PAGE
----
I don’t think there is a parent of a child with diabetes in Ireland who does not know about CHOICE. David took us on the journey of how CHOICE came to be and how it has developed and adapted to meet the needs of children and young people with diabetes.

He told us that when a child is diagnosed with diabetes all the education is directed towards the parents, so when a child transitions into the adolescent and young adult service we expect them to have absorbed all that information by osmosis. Barbara Johnson earlier reinforced this point. David believes, as many of us do, that diabetes education is the cornerstone to good diabetes management.

We are kind of putting our young adults with diabetes into the driving seat of their diabetes without giving them a few lessons and a bit of theory. But, you wouldn’t put a person in the driving seat without giving them a few lessons and a bit of theory first. Then as their confidence grows the diabetes team backs away but if there whenever they are needed. CHOICE is teaching adolescents and young adults to drive their own diabetes.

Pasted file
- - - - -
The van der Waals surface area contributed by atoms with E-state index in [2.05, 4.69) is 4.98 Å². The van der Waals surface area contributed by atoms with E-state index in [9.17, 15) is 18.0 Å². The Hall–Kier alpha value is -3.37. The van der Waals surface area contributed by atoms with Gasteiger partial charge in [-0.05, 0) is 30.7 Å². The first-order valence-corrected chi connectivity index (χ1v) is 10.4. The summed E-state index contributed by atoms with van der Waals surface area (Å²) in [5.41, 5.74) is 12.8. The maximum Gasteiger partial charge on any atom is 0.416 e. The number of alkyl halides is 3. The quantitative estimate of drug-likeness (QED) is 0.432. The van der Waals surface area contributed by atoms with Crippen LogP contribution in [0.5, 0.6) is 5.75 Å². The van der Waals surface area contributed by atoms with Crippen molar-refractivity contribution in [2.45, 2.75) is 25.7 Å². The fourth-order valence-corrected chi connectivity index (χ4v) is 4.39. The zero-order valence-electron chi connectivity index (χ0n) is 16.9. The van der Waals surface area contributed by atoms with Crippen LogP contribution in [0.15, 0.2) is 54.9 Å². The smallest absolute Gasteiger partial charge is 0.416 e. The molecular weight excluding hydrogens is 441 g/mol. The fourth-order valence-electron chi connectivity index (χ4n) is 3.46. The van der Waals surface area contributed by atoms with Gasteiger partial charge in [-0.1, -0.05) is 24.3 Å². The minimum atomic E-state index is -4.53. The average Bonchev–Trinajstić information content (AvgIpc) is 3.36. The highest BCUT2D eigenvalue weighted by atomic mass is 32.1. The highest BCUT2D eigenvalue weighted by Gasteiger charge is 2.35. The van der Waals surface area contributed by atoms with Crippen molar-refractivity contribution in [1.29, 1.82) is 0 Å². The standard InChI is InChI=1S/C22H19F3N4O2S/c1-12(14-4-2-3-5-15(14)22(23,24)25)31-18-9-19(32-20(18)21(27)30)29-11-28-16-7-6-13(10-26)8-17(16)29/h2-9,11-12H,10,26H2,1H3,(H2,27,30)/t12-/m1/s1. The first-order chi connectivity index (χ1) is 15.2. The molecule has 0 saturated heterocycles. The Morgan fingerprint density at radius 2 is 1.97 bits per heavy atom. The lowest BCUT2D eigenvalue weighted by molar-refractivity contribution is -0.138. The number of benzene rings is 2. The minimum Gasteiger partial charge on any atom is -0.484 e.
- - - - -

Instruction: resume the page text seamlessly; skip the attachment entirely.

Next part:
David also provide The Best Slide of the conference in my opinion. “If HCPs don’t provide diabetes education, others will” Diabetes Educators?

I did get a little frustrated and “irked” about half way through the conference because it was starting to feel like I was being talked about while in the room but not being included in the conversation. Maybe I needed some YAP training to fully participate? Again, it’s not a world I’m very familiar with so maybe that was it? I also wasn’t able to attend the Hackathon that followed the Conference. And I am looking forward to seeing where the research goes and how it develops.

On a personal note the stress of travelling across the country, plus trying to find “volunteers” to look after my children had left the building, along with the high blood glucose numbers:-)

Things I’ve Learned about My Diabetes with a CGM

I have been using a Continuous Glucose Monitoring device (CGM) for six months and I feel that I have enough information now to share what I have learned about my diabetes management in those short months.

A couple of weeks ago I shared how I came to get my hands on this little golden nugget and you can read about that here.